Monday morning, we were in no state to go the Great Wall, so instead we opted to visit the Forbidden City.  The tour began with the grand entrance facing Tiananmen Square. The ancient city is surrounded on all sides by walls (7m/21ft high.) In total the walls are 960m /2880ft long and 750m/2250ft wide.  The city was occupied by the emperor and his companions from 1420 (when original construction was finished) until 1924, when the last emperor, Puyi, was expelled.  We spent 4 hours exploring the interior, which consists of numerous palaces and gardens. Particularly interesting were the palaces for the emperor’s concubines who were assigned to rungs of a hierarchy in accordance with the emperor’s preferences.  After an intense day of sightseeing, we met up with Bruno, Seunghee and a friend of Bruno’s from work. We went to a Chinese restaurant known for its delicious dumplings.  Another evening of recreation, we went bowling and I finally reached 100. Bowling is definitely not my forte.

Determined to visit the Great Wall of China, we woke up at 6:30 AM, and caught a packed local bus to the bus station. We were on our way out of Beijing by 8:15. Unfortunately, we did not have the direct bus to Simatai, the section of the wall we had chosen to visit. About 2 hours later, we were dropped in Miyun, a city about 30km away from the wall. We tried to find a local bus, but without luck, and our only option was a taxi.  Finally, we agreed on a price and a 3rd passenger, a young British guy who had shared the first bus with us joined us. About 15 minutes into the ride, he realized that he had left his wallet (with all of his money and credit cards on the first bus.) The attempt to explain the problem to the taxi driver was quite funny, as he mimed losing the wallet and his money. The taxi driver tried to help by calling someone (we think the driver of the bus) but with no luck.  We decided to loan him the money to visit the wall and to get back to Beijing.  We finally arrived in Simatai around 12.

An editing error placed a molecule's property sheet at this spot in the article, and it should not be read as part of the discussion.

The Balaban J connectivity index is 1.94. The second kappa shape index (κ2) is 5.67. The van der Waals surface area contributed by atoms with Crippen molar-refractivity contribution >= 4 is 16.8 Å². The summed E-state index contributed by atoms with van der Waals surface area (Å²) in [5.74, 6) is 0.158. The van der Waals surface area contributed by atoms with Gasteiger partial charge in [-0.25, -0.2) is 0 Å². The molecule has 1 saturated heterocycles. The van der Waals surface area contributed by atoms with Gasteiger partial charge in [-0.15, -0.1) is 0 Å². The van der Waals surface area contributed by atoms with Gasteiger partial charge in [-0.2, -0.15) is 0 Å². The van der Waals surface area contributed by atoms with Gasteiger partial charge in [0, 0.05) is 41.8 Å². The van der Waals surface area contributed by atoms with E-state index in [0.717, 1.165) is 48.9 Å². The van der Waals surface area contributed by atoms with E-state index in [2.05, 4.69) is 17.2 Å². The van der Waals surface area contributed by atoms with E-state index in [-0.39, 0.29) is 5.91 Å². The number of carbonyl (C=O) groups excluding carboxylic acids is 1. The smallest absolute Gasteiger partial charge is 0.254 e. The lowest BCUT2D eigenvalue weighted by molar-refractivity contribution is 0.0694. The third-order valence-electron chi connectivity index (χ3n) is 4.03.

The Great Wall of China extends covers 6,700 kilometers (4,163 miles) from east to west of China.  Construction began over 2,000 years ago. It was built as a protective fortress. We chose to visit Simatai because it is one of the least “touristy” sections and most rugged sections of the wall. We climbed a steep section, divided by towers with views on the reservoir and green hills below. It was quite foggy, so the visibility was quite bad, but at the same time it added a sense of isolation.  Probably the same feeling, the watch tower guards had 1,000 years ago.  The return to Beijing was a bit faster, and we finally got back to Bruno and Seunghee’s around 7. Our last evening in Beijing, we went for hamburgers, beer, and our favourite, sport, darts. 

The day we left for Hong Kong, Bruno flew to France and Seunghee to Korea. We were exhausted as we got on the plane, but quite happy with our visit to the Chinese capital.